- Proposed rules could force new construction higher in flood zones.
- Builders may have to reserve more land for stormwater management.
- A disaster aid group says the rules could make rebuilding too expensive.
New regulations could force New Jersey developers to build homes and businesses higher and reserve more land for flood-control efforts, under new environmental permitting rules likely be released by December, according to the New Jersey Department of Environmental Protection.
The new rules, which would affect in-land areas of the state at risk of flooding, could go into effect by mid-2023, according to the DEP.
“New Jersey has significant, serious, chronic flooding problems. … Everyone understands that New Jersey is at risk,” DEP Assistant Commissioner Vincent Mazzei said Wednesday morning in a virtual meeting with stakeholders and members of the media.
New Jersey currently does not have accurate flood risk maps for many of its vulnerable communities, said Mazzei, who heads the department’s Watershed and Land Management Division.
At least 15% of the state lies within a flood plain, he said. Yet the existing maps are inaccurate and incomplete: numerous floodplains, streams and rivers are not currently mapped, he said.
“No mapping in some areas mean people don’t know that they’re at risk,” Mazzei said.
The consequences were seen when the remnants of Hurricane Ida struck New Jersey last year. The storm dropped more than 10 inches of rain in some urban areas and killed 30 people, he said.
“It’s our opinion (at the DEP) that the mapping that we have, whether it’s state mapping or federal flood mapping, it’s not a sound methodology for … truly estimating the flood risk, especially due to climate change because of increasing precipitation,” said Mazzei. “Things are changing.”
Between 2000 and 2021, New Jersey recorded 10 “major” flood events, according to the state department.
Across the state, the probability of a 100-year flood event ― a flood level expected to happen just once per century, on average — increased by 15% between 1999 and 2021, according the state department.
In addition, the probability of such a major storm happening in the coming decades is likely to increase by 50%, because warmer climates enable more moisture to be held within the atmosphere, according to state environmental officials.
“We want to make sure that when people are designing new structures or redeveloping structures, they’re not just looking at today’s conditions, because we know that things are changing,” Mazzei said. “We can’t just look at that past data.”
The proposed rules would increase the current building height minimums about 2 feet above their current level in flood plains. That new regulations, if adopted, would place the new design flood elevation about 3.1 feet above the Federal Emergency Management Agency’s 100-year flood elevation, according to the Department of Environmental Protection. The rules would not affect federal flood insurance rates, Mazzei said.
The proposed regulations also would expand the size and volume capacity of stormwater systems in many regions. The new rules would account for increasing trends in precipitation and include flood data from the past two decades. Current regulations are based on storm and rainfall data from 1999 and earlier, according the DEP.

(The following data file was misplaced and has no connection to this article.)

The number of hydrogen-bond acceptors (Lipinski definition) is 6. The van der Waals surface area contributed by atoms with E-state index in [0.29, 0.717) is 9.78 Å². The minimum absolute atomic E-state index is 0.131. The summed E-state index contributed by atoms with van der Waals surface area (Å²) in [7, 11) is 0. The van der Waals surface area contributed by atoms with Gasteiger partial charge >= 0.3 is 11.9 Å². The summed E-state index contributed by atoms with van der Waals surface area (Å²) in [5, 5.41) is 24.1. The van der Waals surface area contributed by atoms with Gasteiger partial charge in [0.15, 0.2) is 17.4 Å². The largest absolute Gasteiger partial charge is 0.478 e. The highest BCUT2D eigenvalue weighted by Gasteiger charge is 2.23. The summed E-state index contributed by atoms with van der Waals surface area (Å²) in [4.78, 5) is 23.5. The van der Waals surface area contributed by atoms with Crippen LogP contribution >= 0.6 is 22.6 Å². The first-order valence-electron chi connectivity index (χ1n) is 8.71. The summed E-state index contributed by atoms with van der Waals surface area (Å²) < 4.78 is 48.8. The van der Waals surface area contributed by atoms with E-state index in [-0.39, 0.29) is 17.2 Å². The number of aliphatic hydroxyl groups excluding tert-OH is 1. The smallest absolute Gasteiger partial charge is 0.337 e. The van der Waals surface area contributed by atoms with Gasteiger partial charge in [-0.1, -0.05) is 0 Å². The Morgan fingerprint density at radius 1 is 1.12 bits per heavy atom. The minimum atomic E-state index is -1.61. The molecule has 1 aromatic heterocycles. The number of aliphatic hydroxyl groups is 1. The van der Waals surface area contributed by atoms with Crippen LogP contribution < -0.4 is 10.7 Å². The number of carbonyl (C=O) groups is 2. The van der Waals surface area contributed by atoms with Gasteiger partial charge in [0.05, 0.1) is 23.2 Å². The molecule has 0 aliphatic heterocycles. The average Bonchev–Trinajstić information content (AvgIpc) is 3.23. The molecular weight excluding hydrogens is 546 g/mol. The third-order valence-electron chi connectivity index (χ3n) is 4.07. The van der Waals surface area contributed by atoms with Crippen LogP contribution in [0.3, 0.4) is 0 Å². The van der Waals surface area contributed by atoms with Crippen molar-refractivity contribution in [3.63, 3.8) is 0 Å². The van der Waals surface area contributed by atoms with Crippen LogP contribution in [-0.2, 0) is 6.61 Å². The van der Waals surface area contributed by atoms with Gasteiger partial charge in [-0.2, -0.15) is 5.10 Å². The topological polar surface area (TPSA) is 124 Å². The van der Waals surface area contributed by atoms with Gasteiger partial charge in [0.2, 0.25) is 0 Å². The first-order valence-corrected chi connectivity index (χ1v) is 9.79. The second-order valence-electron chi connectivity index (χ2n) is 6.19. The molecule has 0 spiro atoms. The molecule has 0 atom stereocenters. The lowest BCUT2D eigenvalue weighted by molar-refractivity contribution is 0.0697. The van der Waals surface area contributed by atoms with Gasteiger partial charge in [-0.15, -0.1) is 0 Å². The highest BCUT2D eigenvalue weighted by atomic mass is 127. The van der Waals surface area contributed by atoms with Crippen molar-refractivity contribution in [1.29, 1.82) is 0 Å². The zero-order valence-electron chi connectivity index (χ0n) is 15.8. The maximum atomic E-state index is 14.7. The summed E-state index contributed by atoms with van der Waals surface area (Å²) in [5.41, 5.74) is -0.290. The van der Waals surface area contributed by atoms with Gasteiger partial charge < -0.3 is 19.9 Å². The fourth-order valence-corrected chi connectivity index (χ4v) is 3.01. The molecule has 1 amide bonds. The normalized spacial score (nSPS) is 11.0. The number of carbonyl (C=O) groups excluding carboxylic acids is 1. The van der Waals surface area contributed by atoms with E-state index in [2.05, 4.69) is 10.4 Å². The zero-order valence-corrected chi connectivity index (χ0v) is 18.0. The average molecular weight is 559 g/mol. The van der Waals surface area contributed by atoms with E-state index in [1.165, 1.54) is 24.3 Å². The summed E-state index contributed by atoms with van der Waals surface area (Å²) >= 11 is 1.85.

The detailed regulations are expected to be published in December and then be formally adopted in 2023. They would apply to new construction or major reconstruction projects, not existing structures.
The state department will hold opens in a new windowanother virtual hearing on the proposed rules from 6:30 to 8 p.m. Thursday.
Amanda Devecka-Rinear, executive director of the New Jersey Organizing Project, a group that helps people after disasters, worries the new rules could make rebuilding even harder and more costly for the state’s residents, many of whom are still displaced by damage from Hurricane Ida.
“How are people going to afford this?” Devecka-Rinear said.
Elevating homes in flood zones is not cheap, she said. Devecka-Rinear said she borrowed more than $120,000 from her parents after Superstorm Sandy to elevate her home, located on Cedar Bonnett island by the The Dorland J. Henderson Memorial Bridge, known more commonly as the Manahawkin Bay Bridge or The Causeway. The bridge connects Stafford to Long Beach Island.
Devecka-Rinear said she eventually was reimbursed through grants, but noted she needed the money upfront for elevation before she could claim the grants.
“We can’t create an unfunded mandate that’s going to screw working families in New Jersey,” she said. “If we’re going to do this, where’s the grant program? Where’s the support to help people actually be able to comply? Because the federal programs that are supposed to do that, they don’t really work effectively.”
The proposed state regulations leave questions unanswered on affordability and accessibility for residents, especially for older adults and those with mobility problems, who may have difficulty getting into elevated homes and businesses, Devecka-Rinear said.
She said she supports elevation rules, but “we just can’t make it harder for people.”
Amanda Oglesby is an Ocean County native who covers Brick, Barnegat and Lacey townships as well as the environment. She has worked for the Press for more than a decade. Reach her at @OglesbyAPP, email@example.com or 732-557-5701.